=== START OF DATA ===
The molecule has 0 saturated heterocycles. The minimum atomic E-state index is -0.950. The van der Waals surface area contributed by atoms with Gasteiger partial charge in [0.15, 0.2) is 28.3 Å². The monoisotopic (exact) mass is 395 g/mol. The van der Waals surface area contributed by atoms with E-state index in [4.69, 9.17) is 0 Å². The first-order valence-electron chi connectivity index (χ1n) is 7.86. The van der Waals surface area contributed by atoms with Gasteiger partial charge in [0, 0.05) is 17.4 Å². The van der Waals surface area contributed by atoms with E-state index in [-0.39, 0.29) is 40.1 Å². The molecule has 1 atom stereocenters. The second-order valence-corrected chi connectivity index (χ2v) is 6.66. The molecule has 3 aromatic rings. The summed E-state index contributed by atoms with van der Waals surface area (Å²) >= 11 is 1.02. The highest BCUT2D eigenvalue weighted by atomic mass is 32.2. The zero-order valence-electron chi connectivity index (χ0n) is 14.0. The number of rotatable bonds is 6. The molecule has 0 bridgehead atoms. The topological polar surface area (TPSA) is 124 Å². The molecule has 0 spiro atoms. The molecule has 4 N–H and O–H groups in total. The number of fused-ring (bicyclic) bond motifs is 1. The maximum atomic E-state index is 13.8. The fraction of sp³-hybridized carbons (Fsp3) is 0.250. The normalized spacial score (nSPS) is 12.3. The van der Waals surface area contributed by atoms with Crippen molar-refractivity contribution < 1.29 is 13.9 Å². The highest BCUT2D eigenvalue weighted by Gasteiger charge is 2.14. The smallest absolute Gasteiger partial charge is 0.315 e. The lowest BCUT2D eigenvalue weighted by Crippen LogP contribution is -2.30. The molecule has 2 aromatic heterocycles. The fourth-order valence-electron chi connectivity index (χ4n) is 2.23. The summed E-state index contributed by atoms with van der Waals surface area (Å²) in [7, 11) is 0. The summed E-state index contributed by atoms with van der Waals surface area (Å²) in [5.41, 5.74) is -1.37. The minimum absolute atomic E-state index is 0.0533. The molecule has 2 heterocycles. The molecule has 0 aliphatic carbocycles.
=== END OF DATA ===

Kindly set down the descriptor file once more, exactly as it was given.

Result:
The molecule has 0 saturated heterocycles. The minimum atomic E-state index is -0.950. The van der Waals surface area contributed by atoms with Gasteiger partial charge in [0.15, 0.2) is 28.3 Å². The monoisotopic (exact) mass is 395 g/mol. The van der Waals surface area contributed by atoms with E-state index in [4.69, 9.17) is 0 Å². The first-order valence-electron chi connectivity index (χ1n) is 7.86. The van der Waals surface area contributed by atoms with Gasteiger partial charge in [0, 0.05) is 17.4 Å². The van der Waals surface area contributed by atoms with E-state index in [-0.39, 0.29) is 40.1 Å². The molecule has 1 atom stereocenters. The second-order valence-corrected chi connectivity index (χ2v) is 6.66. The molecule has 3 aromatic rings. The summed E-state index contributed by atoms with van der Waals surface area (Å²) >= 11 is 1.02. The highest BCUT2D eigenvalue weighted by atomic mass is 32.2. The zero-order valence-electron chi connectivity index (χ0n) is 14.0. The number of rotatable bonds is 6. The molecule has 0 bridgehead atoms. The topological polar surface area (TPSA) is 124 Å². The molecule has 0 spiro atoms. The molecule has 4 N–H and O–H groups in total. The number of fused-ring (bicyclic) bond motifs is 1. The maximum atomic E-state index is 13.8. The fraction of sp³-hybridized carbons (Fsp3) is 0.250. The normalized spacial score (nSPS) is 12.3. The van der Waals surface area contributed by atoms with Crippen molar-refractivity contribution < 1.29 is 13.9 Å². The highest BCUT2D eigenvalue weighted by Gasteiger charge is 2.14. The smallest absolute Gasteiger partial charge is 0.315 e. The lowest BCUT2D eigenvalue weighted by Crippen LogP contribution is -2.30. The molecule has 2 aromatic heterocycles. The fourth-order valence-electron chi connectivity index (χ4n) is 2.23. The summed E-state index contributed by atoms with van der Waals surface area (Å²) in [7, 11) is 0. The summed E-state index contributed by atoms with van der Waals surface area (Å²) in [5.41, 5.74) is -1.37. The minimum absolute atomic E-state index is 0.0533. The molecule has 2 heterocycles. The molecule has 0 aliphatic carbocycles.